In the film world, as in so many aspects of contemporary culture, all that exists is: Now. Right now! And nothing else matters.
On one level, this is understandable if you’ve just made and are about to market a film that is a remake or whose story has been previously told by others. You will want the spotlight on the new work, which is your work, and you will act as if the previous version or versions are unimportant and even nonexistent.
This is true today, and it is true in the past. Once upon a time, I interviewed director Bob Rafelson on the occasion of the release of his reworking of James M. Cain’s THE POSTMAN ALWAYS RINGS TWICE. This version starred Jack Nicholson and Jessica Lange, and was released in 1981. The story previously had been filmed three times: in France in 1939; by Luchino Visconti in Italy in 1942; and in the U.S. in 1946, with John Garfield and Lana Turner.
I asked Rafelson about these films, and he promptly dismissed them. He told me, “The first film nobody’s ever seen. The second was really a purloined story; we were at war with Italy at the time. The third wasn’t even set during the Depression, but after the (Second World) War.”
Cain published POSTMAN in 1934, the year that MGM purchased the rights to the novel, but fear of censorship prevented its filming for twelve years. Because of Production Code rules, the amoral ambience of the book had to be eliminated.
Rafelson continued, “I realized the story hadn’t been made. While in the traditional sense my film is a remake, I don’t think the story had been made at all.” Was Rafelson offering up some truth here? Or was he self-importantly dissing the earlier versions to highlight his interpretation?
The same holds true for current films. Take, for example, 42, the Jackie Robinson biopic that was released theatrically earlier this year. Way back in 1950-- that is 63 years ago-- Jackie Robinson’s struggles were depicted in a film titled THE JACKIE ROBINSON STORY. Here, Number 42 starred as himself, with a young Ruby Dee cast as Rachel Robinson, Jackie’s wife.
The material covered in both films is essentially the same. So I asked Thomas Tull, the film’s producer, if he had seen THE JACKIE ROBINSON STORY. The occasion was his presence back in July in Cooperstown, where he was being honored by the Baseball Hall of Fame. “I’ve seen clips, but I haven’t seen the entire film,” was Tull’s response. And he added, “I talked about it with Rachel. But it was a different voice, and I didn’t want it to influence 42.”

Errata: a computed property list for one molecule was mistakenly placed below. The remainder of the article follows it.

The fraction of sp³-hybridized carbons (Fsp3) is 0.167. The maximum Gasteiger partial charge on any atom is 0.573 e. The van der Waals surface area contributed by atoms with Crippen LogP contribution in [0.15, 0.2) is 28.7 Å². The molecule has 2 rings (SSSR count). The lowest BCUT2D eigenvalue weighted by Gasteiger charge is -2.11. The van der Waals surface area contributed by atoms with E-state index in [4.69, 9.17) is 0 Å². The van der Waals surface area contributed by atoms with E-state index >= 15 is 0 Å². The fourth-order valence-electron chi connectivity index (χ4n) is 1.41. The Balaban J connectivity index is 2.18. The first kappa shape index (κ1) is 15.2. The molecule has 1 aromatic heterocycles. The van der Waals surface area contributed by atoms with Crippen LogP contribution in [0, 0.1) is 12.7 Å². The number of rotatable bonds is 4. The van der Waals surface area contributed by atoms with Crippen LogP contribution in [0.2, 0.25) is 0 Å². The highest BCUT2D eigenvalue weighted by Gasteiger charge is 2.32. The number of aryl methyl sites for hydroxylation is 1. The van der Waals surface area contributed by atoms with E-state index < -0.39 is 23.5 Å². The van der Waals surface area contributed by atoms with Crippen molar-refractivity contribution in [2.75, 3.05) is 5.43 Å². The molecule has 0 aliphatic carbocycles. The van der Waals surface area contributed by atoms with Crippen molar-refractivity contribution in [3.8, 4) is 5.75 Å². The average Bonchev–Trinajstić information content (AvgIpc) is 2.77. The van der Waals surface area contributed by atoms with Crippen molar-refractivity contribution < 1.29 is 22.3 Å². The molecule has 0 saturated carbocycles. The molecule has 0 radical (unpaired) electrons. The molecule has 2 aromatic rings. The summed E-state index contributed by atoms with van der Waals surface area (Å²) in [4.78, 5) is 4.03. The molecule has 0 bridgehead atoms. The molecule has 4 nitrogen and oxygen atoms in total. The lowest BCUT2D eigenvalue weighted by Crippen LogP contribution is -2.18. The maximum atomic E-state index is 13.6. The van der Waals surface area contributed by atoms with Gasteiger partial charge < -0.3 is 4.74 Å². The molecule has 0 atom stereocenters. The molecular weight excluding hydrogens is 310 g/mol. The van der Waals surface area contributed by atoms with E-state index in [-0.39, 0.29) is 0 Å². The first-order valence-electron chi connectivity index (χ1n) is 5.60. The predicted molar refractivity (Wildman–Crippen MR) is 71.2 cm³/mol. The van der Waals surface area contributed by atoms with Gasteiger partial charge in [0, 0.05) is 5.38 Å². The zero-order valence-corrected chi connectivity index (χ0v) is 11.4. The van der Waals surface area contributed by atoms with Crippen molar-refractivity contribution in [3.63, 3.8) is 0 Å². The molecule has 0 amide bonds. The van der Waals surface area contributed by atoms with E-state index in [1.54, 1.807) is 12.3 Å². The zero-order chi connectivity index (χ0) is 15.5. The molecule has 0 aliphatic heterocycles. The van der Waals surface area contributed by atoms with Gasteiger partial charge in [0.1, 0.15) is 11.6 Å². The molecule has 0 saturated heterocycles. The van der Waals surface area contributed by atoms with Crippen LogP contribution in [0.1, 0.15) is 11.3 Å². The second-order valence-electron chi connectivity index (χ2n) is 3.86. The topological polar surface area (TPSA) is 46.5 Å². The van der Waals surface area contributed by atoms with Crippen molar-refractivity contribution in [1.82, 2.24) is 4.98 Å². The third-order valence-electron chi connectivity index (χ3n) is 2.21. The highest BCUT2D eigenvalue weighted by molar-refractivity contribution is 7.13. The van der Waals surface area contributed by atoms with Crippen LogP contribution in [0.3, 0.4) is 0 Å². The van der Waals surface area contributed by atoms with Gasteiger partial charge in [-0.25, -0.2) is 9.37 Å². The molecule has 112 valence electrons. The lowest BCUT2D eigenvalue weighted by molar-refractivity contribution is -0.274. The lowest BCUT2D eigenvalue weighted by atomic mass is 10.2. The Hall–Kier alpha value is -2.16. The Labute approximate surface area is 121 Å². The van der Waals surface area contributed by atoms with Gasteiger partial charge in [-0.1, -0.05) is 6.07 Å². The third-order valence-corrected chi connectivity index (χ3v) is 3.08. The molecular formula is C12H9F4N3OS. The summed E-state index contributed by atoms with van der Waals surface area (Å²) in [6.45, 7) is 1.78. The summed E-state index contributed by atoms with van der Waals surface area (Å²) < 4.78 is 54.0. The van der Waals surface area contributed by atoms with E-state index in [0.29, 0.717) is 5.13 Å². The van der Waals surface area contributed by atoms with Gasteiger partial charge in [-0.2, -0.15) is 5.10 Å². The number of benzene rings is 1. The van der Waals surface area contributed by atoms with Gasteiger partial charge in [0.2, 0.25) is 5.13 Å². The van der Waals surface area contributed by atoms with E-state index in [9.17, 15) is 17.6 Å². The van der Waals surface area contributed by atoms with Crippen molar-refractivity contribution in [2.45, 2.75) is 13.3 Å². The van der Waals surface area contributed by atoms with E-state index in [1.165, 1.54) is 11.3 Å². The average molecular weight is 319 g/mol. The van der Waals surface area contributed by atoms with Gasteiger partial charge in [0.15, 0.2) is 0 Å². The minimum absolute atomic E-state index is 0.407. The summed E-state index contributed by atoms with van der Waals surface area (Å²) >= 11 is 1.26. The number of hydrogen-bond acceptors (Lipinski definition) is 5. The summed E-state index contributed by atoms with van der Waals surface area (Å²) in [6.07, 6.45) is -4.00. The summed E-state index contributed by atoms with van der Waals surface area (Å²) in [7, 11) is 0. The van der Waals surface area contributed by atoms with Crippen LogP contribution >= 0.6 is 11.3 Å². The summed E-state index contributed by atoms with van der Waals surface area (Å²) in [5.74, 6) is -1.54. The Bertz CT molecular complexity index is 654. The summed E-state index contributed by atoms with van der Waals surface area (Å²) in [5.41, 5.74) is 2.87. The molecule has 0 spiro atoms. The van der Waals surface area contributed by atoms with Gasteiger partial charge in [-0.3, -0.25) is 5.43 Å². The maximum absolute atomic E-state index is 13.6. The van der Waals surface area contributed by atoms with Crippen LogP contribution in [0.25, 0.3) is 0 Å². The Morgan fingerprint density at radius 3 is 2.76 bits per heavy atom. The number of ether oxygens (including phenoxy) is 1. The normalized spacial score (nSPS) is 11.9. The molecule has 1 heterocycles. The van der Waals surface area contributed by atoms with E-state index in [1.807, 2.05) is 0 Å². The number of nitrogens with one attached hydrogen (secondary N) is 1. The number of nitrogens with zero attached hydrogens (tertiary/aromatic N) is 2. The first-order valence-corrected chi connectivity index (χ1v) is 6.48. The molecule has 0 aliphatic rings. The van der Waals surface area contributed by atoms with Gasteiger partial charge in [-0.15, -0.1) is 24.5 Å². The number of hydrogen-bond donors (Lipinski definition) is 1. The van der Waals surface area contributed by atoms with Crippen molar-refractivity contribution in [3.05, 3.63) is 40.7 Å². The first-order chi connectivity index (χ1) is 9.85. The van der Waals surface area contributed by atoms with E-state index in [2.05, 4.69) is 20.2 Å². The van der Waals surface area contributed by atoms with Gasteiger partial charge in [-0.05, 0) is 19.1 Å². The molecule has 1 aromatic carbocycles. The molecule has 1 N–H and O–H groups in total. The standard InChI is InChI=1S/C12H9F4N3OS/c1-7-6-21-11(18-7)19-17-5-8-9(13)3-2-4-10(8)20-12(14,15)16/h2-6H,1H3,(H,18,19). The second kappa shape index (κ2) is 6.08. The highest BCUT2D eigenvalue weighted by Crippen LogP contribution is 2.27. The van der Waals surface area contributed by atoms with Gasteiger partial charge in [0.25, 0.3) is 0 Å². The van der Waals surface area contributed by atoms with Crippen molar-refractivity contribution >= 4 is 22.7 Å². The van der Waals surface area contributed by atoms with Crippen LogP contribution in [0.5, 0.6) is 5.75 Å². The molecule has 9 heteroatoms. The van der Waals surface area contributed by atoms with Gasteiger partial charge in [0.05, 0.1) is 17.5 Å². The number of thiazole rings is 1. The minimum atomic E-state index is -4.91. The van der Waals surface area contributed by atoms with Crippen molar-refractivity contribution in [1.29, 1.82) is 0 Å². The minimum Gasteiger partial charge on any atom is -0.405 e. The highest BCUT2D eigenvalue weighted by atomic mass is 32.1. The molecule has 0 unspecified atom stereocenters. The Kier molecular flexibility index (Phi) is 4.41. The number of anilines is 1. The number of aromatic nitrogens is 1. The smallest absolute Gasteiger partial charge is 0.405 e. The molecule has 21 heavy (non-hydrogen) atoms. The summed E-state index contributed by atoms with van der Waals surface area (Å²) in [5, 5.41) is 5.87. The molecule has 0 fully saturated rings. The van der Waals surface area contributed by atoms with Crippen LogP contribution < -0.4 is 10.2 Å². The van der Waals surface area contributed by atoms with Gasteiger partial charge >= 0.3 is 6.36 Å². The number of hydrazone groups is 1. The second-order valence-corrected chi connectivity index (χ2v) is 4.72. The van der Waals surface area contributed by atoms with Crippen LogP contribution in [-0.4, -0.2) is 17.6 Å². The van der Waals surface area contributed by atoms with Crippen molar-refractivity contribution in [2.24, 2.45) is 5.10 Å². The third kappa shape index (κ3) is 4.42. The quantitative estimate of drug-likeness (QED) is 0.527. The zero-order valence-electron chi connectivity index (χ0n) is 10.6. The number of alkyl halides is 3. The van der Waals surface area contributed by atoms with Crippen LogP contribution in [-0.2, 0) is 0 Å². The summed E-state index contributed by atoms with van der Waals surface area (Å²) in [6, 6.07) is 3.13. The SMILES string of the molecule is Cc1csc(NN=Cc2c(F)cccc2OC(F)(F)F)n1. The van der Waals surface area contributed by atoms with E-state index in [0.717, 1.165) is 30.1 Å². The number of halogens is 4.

The key here, perhaps, is Tull’s reference to the earlier film as a “different voice.” On one level, it is understandable that the creator of a new film will not want to invite comparisons between it and earlier, similar films. Perfectly understandable, because the filmmaker will want his work at center stage as it is being marketed to the masses.
In the case of 42, as Tull explained while addressing the crowd at Cooperstown’s Doubleday Field, 42 is “the most important film I’ll ever do.” He added, “I had the privilege of bringing Hank (Aaron) to set. And I can assure you, even Harrison Ford was nervous that day.” (Ford is cast in 42 as Branch Rickey, the Brooklyn Dodgers executive who signed Jackie Robinson to his professional contract.) Finally, Tull observed, “After making BATMAN, SUPERMAN, and other superhero movies, the greatest ‘superhero’ movie that could be made is about Jackie Robinson.”
I can understand Tull’s pride in 42, just as I can relate to Rafelson’s feelings about his POSTMAN ALWAYS RINGS TWICE. But the historian in me stresses that the earlier films just may have their own special merits. In other words, in this regard, there is more to the world than merely what is happening... NOW.
Rob Edelman teaches film history at the University at Albany. He has written several books on film and television, and is an associate editor of Leonard Maltin’s Movie and Video Guide.
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